Audrey Meisch came off the bench last season for Andover, contributing in whatever way her team needed.
Merrisa Quick was the center of Cheney's success last season, leading her team to the Class 4A title game.
This season they're both likely to play key roles for two of the area's better girls basketball teams.
Meisch's growth spurt didn't hit until she was in the eighth grade. She grew up in the body of a guard, and was about 5-foot-6 in middle school before growing another five inches.
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Now the athlete who'd developed the ballhandling abilities and shot of a wing player finds herself in the body of the average high school girls post player. Meisch is beginning to develop into an impact player for the Trojans, and will have the chance to start this season as a junior. She's been given the green light and plans on taking advantage of it in an effort to become one of the better all-around players in the area. Andover coach Max Hamblin loves the type of player Meisch has the potential to be this season: the type that has the ability to win games.
"The biggest thing is they make players around them better," Hamblin said. Hamblin is in his sixth season at Andover and has 28 years of coaching experience and over 300 wins. "They can do all of the other things by themselves as far as scoring or rebounding, but if they can draw a lot of attention from other teams that's going to help their teammates be more open."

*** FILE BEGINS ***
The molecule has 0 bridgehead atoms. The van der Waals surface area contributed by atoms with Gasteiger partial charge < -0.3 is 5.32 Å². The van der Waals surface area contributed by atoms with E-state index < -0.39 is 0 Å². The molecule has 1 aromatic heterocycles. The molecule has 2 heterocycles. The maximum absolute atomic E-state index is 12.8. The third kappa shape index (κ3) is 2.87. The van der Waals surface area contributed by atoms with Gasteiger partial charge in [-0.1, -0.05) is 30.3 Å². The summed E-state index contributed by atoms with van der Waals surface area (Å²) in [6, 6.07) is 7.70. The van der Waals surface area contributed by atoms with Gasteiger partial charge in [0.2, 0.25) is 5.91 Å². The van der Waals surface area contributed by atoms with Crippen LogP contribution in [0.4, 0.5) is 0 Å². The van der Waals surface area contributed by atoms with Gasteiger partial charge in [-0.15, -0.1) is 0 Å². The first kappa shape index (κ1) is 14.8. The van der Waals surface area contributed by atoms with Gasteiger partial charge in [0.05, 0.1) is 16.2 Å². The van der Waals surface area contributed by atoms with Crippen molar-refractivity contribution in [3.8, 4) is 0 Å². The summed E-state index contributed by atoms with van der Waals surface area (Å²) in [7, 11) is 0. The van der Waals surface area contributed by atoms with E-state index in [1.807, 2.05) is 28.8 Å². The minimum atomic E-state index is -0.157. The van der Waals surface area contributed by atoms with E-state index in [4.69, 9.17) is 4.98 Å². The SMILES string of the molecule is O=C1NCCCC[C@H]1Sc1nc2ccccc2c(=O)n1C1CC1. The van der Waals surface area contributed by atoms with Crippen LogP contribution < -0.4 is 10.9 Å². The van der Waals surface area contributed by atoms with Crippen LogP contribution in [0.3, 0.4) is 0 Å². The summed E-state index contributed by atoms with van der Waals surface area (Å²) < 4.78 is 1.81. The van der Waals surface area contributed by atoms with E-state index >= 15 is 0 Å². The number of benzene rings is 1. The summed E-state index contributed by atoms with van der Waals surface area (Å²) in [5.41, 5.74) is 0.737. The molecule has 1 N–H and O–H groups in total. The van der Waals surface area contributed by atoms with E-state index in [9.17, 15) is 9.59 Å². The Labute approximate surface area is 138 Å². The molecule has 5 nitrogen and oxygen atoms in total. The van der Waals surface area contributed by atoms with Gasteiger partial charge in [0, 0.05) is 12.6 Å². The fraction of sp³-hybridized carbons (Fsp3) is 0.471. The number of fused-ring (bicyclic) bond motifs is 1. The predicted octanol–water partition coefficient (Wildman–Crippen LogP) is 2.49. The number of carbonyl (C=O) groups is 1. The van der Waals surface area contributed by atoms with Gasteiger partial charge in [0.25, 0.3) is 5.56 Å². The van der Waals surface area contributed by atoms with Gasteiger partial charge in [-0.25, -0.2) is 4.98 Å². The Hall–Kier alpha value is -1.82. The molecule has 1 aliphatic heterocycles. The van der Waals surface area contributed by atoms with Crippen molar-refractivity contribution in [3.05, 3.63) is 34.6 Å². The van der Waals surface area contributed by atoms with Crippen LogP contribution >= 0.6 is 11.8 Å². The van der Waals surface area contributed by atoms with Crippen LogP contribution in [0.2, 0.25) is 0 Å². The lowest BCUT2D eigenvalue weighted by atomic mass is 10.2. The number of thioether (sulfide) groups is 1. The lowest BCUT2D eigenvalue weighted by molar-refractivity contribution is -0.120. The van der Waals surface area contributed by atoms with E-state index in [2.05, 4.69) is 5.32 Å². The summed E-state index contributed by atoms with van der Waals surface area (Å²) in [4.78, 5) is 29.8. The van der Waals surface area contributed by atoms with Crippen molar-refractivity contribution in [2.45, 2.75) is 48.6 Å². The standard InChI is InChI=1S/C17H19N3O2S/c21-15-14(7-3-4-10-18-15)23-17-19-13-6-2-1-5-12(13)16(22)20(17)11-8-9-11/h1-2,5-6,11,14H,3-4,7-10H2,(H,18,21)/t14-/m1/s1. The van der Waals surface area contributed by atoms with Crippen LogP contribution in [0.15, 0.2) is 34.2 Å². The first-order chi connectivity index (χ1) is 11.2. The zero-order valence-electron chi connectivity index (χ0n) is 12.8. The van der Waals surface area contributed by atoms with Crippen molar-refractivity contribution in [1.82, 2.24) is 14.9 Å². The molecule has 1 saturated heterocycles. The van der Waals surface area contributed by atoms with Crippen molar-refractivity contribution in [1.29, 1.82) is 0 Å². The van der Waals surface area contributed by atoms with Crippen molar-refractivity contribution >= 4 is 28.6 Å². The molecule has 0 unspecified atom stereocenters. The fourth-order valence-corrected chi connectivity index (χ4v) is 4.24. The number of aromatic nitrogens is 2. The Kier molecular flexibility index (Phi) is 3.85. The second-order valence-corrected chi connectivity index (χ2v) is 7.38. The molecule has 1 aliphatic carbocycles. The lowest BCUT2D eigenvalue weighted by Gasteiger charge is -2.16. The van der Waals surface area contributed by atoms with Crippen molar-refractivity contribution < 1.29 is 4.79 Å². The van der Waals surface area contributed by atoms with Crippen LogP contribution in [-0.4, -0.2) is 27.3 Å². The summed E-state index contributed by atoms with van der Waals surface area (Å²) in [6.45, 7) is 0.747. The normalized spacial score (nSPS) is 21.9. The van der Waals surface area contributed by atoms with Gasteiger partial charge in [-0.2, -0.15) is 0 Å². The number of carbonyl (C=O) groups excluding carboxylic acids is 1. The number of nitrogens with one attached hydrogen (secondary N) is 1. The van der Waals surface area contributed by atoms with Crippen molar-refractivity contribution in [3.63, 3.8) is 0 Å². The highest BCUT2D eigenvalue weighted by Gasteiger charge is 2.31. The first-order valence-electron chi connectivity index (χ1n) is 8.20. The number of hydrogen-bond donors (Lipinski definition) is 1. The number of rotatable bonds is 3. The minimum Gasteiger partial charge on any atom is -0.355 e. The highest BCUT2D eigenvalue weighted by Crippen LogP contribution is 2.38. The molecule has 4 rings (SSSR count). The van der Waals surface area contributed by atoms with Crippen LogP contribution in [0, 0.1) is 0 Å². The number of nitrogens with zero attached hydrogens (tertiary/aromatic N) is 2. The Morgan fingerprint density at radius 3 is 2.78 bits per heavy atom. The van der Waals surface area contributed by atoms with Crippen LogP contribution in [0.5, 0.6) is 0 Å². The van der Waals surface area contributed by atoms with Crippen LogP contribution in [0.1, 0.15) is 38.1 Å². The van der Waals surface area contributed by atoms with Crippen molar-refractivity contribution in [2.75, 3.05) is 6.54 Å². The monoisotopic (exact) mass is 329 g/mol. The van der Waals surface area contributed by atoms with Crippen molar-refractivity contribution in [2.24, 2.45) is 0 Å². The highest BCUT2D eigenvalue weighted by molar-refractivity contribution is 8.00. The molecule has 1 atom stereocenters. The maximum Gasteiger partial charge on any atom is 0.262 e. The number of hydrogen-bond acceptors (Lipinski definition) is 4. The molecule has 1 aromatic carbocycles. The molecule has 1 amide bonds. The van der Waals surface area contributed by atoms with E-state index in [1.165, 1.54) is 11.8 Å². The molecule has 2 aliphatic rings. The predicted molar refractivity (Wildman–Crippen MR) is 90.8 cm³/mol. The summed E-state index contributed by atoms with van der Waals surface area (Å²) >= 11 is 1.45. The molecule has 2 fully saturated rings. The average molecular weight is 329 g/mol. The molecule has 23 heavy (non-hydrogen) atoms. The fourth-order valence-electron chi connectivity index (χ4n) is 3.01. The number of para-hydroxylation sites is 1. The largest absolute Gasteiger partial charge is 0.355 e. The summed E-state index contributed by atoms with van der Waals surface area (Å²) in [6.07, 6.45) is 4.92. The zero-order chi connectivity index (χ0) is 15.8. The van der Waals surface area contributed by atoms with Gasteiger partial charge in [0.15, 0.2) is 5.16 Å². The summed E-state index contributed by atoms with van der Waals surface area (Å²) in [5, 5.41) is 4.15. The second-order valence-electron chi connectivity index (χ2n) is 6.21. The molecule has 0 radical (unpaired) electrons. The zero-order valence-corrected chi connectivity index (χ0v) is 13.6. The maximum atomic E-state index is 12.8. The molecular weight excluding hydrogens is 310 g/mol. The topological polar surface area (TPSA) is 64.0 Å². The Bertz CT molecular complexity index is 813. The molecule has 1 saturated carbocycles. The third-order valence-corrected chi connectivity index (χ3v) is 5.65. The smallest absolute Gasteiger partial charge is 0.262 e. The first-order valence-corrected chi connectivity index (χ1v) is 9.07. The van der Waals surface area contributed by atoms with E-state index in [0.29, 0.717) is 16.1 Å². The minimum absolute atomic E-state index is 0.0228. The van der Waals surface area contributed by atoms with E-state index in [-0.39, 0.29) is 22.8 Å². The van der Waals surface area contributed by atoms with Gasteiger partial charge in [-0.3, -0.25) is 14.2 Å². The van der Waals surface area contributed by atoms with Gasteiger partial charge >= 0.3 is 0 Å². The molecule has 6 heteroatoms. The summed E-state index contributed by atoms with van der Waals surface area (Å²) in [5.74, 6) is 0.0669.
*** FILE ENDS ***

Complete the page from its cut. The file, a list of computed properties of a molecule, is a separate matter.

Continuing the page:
Quick used her size and skill around the basket to lead an undefeated Cheney team to the Class 4A championship game. A broken foot suffered in the fourth quarter of the semifinal forced Quick to watch her team win the title without her, but it also forced Quick to work on a part of her game over the summer that had been lacking.
Quick, a 6-3 senior, never had a problem finding ways to score around the basket — her height and touch make her hard to defend. Her agility and speed in the open court also make her a threat to score on fast breaks. An aspect that Quick needed to improve was shooting.
"My outside shooting is getting better, because that was all I was able to do over the summer," Quick said. "I feel like I can make anything now out to the free-throw line extended area."
Quick admittedly shied away from shots not immediately by the goal last season. Cheney coach Rod Scheer said injuries over the last two years for Quick have left her a bit raw as a player, but she picks up drills fast.
"She's so active. She's active offensively. She's active defensively. She plays the game with such passion," Scheer said. "She's not like your normal 6-3 post player who can only post up on the block. She defends, blocks shots and rebounds. Even when I coached at the college level we never had a kid that was 6-3 and could defend on the perimeter. She's just a special type of athlete."
Meisch is a point-forward style player who looks to have a huge role in her team's success as it tries to fill the void left by center Kylie Cooper. Meisch played significant minutes off the bench as a sophomore. She stretched the floor with her three-point range, often took on the challenge of guarding one of the opposing team's top two scorers. Andover (17-5) was knocked out of its Class 5A sub-state championship game by Bishop Carroll.
"I'm not the quickest, but I can dribble the ball and shoot," Meisch said. "If there's a mismatch I'm able to go inside. Typically there is a shorter guard on me, so I have the advantage there."
Both Meisch and Quick are working to develop their games so that their versatility can continue to help their teams win. Quick's abilities led her to sign to play basketball with Emporia State. Meisch, a 4.0 student and a standout golfer, is still undecided about what she wants to pursue.